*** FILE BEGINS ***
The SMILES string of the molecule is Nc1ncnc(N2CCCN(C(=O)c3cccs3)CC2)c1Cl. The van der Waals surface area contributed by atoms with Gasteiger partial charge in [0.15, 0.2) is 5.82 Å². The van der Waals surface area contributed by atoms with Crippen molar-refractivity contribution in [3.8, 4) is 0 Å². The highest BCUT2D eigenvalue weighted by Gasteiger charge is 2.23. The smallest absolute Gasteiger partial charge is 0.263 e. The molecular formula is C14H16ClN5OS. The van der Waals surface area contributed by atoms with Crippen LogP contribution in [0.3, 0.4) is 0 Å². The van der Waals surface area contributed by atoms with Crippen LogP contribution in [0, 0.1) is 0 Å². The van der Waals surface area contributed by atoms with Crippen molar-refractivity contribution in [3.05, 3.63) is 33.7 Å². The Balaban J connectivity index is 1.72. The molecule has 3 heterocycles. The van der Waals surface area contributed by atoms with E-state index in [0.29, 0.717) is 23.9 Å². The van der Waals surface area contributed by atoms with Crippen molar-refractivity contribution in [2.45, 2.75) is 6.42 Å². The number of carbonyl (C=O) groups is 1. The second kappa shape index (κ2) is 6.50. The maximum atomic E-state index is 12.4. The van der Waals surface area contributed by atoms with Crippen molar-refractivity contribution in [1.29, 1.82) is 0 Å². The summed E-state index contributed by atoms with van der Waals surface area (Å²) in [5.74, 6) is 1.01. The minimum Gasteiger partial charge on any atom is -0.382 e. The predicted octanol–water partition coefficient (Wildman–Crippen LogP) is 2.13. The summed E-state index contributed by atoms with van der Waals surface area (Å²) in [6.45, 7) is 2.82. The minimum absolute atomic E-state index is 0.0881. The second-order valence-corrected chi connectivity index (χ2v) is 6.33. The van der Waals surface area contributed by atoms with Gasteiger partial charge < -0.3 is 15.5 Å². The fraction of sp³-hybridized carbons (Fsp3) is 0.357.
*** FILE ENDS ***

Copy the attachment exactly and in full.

The SMILES string of the molecule is Nc1ncnc(N2CCCN(C(=O)c3cccs3)CC2)c1Cl. The van der Waals surface area contributed by atoms with Gasteiger partial charge in [0.15, 0.2) is 5.82 Å². The van der Waals surface area contributed by atoms with Crippen molar-refractivity contribution in [3.8, 4) is 0 Å². The highest BCUT2D eigenvalue weighted by Gasteiger charge is 2.23. The smallest absolute Gasteiger partial charge is 0.263 e. The molecular formula is C14H16ClN5OS. The van der Waals surface area contributed by atoms with Crippen LogP contribution in [0.3, 0.4) is 0 Å². The van der Waals surface area contributed by atoms with Crippen LogP contribution in [0, 0.1) is 0 Å². The van der Waals surface area contributed by atoms with Crippen molar-refractivity contribution in [3.05, 3.63) is 33.7 Å². The Balaban J connectivity index is 1.72. The molecule has 3 heterocycles. The van der Waals surface area contributed by atoms with E-state index in [0.29, 0.717) is 23.9 Å². The van der Waals surface area contributed by atoms with Crippen molar-refractivity contribution in [2.45, 2.75) is 6.42 Å². The number of carbonyl (C=O) groups is 1. The second kappa shape index (κ2) is 6.50. The maximum atomic E-state index is 12.4. The van der Waals surface area contributed by atoms with Crippen molar-refractivity contribution in [1.29, 1.82) is 0 Å². The summed E-state index contributed by atoms with van der Waals surface area (Å²) in [5.74, 6) is 1.01. The minimum Gasteiger partial charge on any atom is -0.382 e. The predicted octanol–water partition coefficient (Wildman–Crippen LogP) is 2.13. The summed E-state index contributed by atoms with van der Waals surface area (Å²) in [6.45, 7) is 2.82. The minimum absolute atomic E-state index is 0.0881. The second-order valence-corrected chi connectivity index (χ2v) is 6.33. The van der Waals surface area contributed by atoms with Gasteiger partial charge < -0.3 is 15.5 Å². The fraction of sp³-hybridized carbons (Fsp3) is 0.357.